The Christian Institute write : 'We do not believe that churches will face any difficulties complying with the law. The guidance is not legally binding but trustees of religious charities are required to have regard to' the Commission's analysis. The Commission says this means trustees should be able to show that they are aware of the guidance, have taken it into account where relevant and have good reasons if they choose not to follow it.
As a result of a consultation on draft guidance held last year, the Charity Commission has addressed several concerns raised by Christian groups. For example, the draft guidance suggested that the Commission was intending to regulate membership criteria of religious groups, including churches. This suggestion is absent from the final guidance. The final guidance also contains assurances that vexatious and unsubstantiated complaints to
the Commission about religious charities will be dismissed.
Despite the improvements, there are still some worrying parts of the guidance. We still have concerns about the Commission's approach to charities which have the sole purpose of seeking to convert people from one religion to another, though there is an encouraging recognition that evangelism is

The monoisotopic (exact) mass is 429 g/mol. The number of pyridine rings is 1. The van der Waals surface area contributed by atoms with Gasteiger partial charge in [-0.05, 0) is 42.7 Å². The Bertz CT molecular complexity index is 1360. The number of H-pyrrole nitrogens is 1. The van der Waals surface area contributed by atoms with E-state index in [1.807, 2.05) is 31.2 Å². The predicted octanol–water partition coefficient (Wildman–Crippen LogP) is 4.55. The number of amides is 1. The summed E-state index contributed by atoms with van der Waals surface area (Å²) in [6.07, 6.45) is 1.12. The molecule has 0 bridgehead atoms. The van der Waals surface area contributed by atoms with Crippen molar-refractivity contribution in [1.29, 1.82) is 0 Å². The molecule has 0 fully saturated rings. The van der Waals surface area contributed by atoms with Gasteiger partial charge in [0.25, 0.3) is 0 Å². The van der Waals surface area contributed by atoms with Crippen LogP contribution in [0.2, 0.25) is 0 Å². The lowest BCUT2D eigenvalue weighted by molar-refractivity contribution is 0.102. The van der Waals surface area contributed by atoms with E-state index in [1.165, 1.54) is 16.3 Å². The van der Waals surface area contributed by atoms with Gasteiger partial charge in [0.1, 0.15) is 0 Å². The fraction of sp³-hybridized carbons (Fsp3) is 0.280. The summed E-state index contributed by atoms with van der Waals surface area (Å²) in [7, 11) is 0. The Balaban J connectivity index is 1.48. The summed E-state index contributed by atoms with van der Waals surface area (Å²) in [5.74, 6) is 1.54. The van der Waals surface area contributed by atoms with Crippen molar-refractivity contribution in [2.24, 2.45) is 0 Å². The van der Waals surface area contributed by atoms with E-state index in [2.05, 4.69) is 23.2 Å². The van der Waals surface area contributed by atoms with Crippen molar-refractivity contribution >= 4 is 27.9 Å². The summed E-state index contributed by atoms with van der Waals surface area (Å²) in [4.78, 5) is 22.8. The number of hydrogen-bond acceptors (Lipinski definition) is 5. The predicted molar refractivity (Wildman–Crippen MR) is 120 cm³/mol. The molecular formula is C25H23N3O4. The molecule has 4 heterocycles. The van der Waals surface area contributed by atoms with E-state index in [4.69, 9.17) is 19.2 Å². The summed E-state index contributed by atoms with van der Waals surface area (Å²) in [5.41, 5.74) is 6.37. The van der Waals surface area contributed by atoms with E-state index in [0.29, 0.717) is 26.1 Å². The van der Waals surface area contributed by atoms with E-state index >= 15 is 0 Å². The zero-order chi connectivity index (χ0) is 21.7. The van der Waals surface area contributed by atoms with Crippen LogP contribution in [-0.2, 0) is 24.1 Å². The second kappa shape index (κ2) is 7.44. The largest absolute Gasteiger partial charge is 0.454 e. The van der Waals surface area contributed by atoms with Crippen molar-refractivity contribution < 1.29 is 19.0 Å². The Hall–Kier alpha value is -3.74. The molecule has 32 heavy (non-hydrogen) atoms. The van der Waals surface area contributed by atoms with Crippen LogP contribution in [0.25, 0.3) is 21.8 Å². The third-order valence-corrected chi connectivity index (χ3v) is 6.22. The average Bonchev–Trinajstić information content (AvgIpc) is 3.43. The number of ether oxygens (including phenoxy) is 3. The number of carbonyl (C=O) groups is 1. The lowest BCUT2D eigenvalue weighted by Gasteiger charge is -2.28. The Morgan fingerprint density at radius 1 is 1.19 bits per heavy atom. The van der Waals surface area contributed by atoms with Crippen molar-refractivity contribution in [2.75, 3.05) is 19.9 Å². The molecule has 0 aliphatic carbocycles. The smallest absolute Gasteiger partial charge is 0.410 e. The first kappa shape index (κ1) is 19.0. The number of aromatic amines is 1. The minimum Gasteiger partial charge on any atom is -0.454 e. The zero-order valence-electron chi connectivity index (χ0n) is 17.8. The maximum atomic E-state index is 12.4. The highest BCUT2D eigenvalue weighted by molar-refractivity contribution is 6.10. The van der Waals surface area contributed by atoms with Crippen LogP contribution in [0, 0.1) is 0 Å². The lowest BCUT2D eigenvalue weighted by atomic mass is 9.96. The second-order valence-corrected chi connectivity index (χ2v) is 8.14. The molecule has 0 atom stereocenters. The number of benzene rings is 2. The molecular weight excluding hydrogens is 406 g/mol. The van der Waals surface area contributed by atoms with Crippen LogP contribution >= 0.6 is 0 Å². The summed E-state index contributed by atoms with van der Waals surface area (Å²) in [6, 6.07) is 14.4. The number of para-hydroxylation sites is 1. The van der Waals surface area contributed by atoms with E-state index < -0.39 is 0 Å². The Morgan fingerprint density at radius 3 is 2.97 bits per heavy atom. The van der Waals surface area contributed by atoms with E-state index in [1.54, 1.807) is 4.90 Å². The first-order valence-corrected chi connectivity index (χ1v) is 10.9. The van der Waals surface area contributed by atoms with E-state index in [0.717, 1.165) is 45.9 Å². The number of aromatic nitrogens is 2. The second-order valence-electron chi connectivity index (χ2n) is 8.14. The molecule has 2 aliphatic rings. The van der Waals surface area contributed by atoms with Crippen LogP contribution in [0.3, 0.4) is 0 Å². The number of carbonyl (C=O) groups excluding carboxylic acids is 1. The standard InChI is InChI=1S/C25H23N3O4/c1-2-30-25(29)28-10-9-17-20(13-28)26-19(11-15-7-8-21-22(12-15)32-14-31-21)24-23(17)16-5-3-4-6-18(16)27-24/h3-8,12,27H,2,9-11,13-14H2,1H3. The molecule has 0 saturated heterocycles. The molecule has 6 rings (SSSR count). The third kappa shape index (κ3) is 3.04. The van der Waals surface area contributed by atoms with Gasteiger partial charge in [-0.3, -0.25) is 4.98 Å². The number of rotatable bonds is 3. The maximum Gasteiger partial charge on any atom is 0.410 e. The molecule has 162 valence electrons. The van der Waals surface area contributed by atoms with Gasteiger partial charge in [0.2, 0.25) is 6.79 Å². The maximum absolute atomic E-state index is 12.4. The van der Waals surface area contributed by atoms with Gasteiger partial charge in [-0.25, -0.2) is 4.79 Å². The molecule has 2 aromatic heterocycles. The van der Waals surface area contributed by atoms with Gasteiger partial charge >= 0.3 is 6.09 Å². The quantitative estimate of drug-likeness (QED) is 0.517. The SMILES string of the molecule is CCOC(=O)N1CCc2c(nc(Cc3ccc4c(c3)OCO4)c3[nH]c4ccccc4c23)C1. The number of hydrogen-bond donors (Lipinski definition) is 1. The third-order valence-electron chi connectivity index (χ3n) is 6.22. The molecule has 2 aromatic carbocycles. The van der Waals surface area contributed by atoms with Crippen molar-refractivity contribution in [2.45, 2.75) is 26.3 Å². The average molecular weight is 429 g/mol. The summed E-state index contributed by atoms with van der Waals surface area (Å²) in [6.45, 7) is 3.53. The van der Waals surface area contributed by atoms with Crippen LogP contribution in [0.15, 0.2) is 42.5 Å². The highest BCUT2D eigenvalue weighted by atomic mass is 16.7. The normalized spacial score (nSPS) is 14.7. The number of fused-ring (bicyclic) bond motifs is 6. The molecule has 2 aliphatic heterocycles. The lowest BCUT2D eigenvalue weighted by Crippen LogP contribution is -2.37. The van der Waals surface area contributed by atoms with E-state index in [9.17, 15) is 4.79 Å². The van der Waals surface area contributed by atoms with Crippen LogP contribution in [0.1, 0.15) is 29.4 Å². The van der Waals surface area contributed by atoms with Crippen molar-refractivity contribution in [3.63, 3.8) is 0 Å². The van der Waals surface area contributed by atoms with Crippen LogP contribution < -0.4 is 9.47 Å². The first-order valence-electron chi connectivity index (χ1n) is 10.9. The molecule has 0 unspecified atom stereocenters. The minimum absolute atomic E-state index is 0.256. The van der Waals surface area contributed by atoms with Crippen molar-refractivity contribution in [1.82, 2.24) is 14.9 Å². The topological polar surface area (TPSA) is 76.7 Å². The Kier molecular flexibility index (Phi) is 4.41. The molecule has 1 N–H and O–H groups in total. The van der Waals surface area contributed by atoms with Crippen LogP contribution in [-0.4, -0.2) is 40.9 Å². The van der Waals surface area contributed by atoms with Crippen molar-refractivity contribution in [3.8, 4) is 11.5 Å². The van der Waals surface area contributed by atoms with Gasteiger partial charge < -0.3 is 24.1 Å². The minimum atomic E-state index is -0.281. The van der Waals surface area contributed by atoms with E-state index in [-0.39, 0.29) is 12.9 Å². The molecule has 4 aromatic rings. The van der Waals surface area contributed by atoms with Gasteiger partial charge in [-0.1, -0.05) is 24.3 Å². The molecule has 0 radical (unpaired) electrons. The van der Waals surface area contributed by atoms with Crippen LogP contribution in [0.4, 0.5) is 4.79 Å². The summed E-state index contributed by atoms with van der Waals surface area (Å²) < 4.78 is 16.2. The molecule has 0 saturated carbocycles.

regarded as a central part of the Christian religion.
The guidance also implies that the Commission can adjudicate on what is correct religious doctrine and practice. But these are matters the Commission is neither able nor supposed to determine.
Fundamentally, we believe that the Charity Commission is wrong in law to apply an 'activities test' assessing the benefits versus the detriments of a charity's activities. According to some leading experts in charity law the
Commission has misinterpreted the new Charities Act. These experts say that under the Act 'public benefit' should have the meaning developed by English case law, which does not include an activities test'.